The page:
The study of regional income differences has been a matter of considerable debate and empirical testing for many years. More than three decades ago, Easterlin suggested that convergence of regional income levels ought not be held as a certain and inevitable result of the process of trade and economic development. He pointed out that while trade and free movement of labor may exert some pressure towards convergence of wages and income, there are other dynamic processes that can thwart the equilibrating effects of free trade in resources and goods. The notion that free trade and efficient markets ensure long‐run equilibrium among regional income flows in a changing environment has been challenged more vigorously in recent years. Eberts has suggested that incomplete information and mismatch between worker skills and job requirements, and institutional barriers to mobility often lead to incomplete adjustment in wages and persistent differences in regional income levels. This paper contends that swift convergence of regional income flows to a steady state cannot materialize unless investments in human capital and research are uniform across regions. In the context of the endogenous growth theory, convergence of per capita income is not synonymous with convergence of total factor productivity. As Abramovitz has pointed out, even if total factor productivity across regions show convergence, demographic and investment factors may inhibit complete convergence in per capita income.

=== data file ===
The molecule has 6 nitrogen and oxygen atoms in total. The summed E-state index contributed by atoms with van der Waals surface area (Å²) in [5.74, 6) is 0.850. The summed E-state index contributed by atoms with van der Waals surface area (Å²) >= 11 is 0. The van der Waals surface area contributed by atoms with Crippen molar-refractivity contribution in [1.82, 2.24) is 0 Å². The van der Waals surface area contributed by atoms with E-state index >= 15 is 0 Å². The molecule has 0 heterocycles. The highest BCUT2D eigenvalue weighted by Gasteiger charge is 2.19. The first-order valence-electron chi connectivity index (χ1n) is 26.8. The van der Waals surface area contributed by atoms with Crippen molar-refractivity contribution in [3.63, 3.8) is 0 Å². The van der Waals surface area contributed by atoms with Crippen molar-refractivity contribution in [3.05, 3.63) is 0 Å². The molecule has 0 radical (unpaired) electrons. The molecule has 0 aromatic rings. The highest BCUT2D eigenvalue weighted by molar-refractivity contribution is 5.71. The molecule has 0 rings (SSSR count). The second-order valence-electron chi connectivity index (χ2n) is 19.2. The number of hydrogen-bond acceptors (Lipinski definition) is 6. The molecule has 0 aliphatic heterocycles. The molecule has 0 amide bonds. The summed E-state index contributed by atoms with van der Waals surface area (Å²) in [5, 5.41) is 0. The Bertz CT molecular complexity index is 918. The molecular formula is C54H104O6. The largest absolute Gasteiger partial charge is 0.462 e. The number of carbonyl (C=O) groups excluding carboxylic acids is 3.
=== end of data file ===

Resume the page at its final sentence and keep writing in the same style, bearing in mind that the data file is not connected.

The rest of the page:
Hashemzadeh, N. and Woolley, D. (2003), "Regional income divergence: a test of the endogenous growth theory", International Journal of Social Economics, Vol. 30 No. 11, pp. 1177-1191. https://doi.org/10.1108/03068290310497512Download as .RIS
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